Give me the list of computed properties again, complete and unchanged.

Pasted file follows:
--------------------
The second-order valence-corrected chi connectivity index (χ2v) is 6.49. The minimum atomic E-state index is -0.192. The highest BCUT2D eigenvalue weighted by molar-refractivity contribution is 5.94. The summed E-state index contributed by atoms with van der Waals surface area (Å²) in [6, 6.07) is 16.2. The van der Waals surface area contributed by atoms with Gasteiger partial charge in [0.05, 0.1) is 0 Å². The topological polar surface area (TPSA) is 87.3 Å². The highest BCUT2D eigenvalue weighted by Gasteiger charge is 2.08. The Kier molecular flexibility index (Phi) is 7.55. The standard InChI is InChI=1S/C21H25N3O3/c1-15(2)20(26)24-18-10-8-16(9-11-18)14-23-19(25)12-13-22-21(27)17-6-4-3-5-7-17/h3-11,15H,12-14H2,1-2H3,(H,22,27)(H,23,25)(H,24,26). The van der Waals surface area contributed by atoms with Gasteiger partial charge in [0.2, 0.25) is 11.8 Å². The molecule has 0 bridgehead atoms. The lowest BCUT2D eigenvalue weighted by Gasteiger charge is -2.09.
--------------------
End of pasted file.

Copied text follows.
The second-order valence-corrected chi connectivity index (χ2v) is 6.49. The minimum atomic E-state index is -0.192. The highest BCUT2D eigenvalue weighted by molar-refractivity contribution is 5.94. The summed E-state index contributed by atoms with van der Waals surface area (Å²) in [6, 6.07) is 16.2. The van der Waals surface area contributed by atoms with Gasteiger partial charge in [0.05, 0.1) is 0 Å². The topological polar surface area (TPSA) is 87.3 Å². The highest BCUT2D eigenvalue weighted by Gasteiger charge is 2.08. The Kier molecular flexibility index (Phi) is 7.55. The standard InChI is InChI=1S/C21H25N3O3/c1-15(2)20(26)24-18-10-8-16(9-11-18)14-23-19(25)12-13-22-21(27)17-6-4-3-5-7-17/h3-11,15H,12-14H2,1-2H3,(H,22,27)(H,23,25)(H,24,26). The van der Waals surface area contributed by atoms with Gasteiger partial charge in [0.2, 0.25) is 11.8 Å². The molecule has 0 bridgehead atoms. The lowest BCUT2D eigenvalue weighted by Gasteiger charge is -2.09.